The usual Autumn grey overcast finally cleared over Nebraska. We actually had some gorgeous Autumn weather a few days ago. It was time to take a walk in the park, so to speak. A walk in the park reserved for the dead.
Prospect Hill Cemetery is one of the older cemeteries in Madison County and was incorporated into the city of Norfolk as the town expanded westward. The portion I enjoy visiting on “Visit A Cemetery Day” is laid out in the old-fashioned, traditional manner with tombstones and not just the flush-to-the-ground markers that are the case in new cemeteries.
Because Prospect Hill is an old place, there are plenty of old trees that add beauty and pleasant character. A big reason I like this cemetery is that there are many grave sites that date back to when Norfolk was first settled and incorporated.
I return to Prospect Hill frequently so I can spend a few minutes contemplating my very close friend and former coworker, Terry. The public knew him as “Lee Terry” because he switched his middle and first names to create his radio name. Whenever I miss Terry, I am able to visit here.
There is another site to visit just a few yards away from Terry’s plot. Warren Wiborg was the owner of the “Norfolk Hatchery”. The hatchery is the source of chickens and other poultry for the area. I became acquainted with Warren because he used to phone in his commercials and his “Lucky Chick” program for use on WJAG.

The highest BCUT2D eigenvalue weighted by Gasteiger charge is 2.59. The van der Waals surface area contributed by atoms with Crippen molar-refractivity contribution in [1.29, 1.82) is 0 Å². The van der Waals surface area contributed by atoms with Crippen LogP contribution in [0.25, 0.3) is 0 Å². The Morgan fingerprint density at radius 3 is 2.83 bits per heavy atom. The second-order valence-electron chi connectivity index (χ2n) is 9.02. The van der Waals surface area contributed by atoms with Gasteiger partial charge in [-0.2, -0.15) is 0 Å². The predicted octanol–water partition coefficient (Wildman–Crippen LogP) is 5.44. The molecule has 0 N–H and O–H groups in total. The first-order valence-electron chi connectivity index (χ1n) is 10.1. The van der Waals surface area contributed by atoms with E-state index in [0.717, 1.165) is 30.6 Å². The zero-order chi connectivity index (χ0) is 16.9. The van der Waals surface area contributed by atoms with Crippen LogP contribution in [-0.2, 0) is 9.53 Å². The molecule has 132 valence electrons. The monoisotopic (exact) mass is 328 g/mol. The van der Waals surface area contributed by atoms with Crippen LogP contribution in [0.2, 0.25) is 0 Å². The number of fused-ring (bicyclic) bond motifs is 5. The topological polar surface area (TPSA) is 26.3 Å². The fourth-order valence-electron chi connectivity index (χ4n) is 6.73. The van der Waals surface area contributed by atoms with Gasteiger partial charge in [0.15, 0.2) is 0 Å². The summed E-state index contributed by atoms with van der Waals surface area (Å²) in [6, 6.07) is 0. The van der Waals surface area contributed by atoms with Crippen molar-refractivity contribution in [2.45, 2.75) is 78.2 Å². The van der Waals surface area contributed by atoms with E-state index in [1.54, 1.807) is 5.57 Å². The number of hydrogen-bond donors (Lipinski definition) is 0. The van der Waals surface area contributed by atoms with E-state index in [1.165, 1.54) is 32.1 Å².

He was a smart and funny man. Once he tried to convince me to buy a pair of geese in order to control weeds in my yard and to discourage prowlers. City zoning prohibits livestock within city limits, but the geese became a running gag between Warren and me.
Not far from Terry and Warren is the grave of a young boy. I would have missed seeing it if the collection of toys hadn’t been there. There were a few “Matchbox” and “Hot Wheels” cars, a “Beanie Baby” stuffed animal, and other memorabilia.
A ghostly statue of President Lincoln marks the Civil War veterans’ section.
More recent veterans are remembered on this memorial wall. It took a few minutes to realize the bottles of beer had been placed here purposely in lieu of flowers. I’m guessing this is a violation of official cemetery policy and that they were probably removed by caretakers.
In the new addition area, the graves are cheerfully decorated, including this one where a former Cornhusker football team fan is buried.
The Laughrey family site is interesting because flower vases dominate the stones. Were they horticulturists, florists, or did they just enjoy flowers? Back in the day, this must have been beautifully decorated.
The Blue Jay of Happiness quotes golfer Lee Trevino. “I keep a lot of my opinions to myself. My grandfather, who was a gravedigger, told me one day, ‘Son, the next time you go by the cemetery, remember that a third of the people are in there because the got into other people’s business.”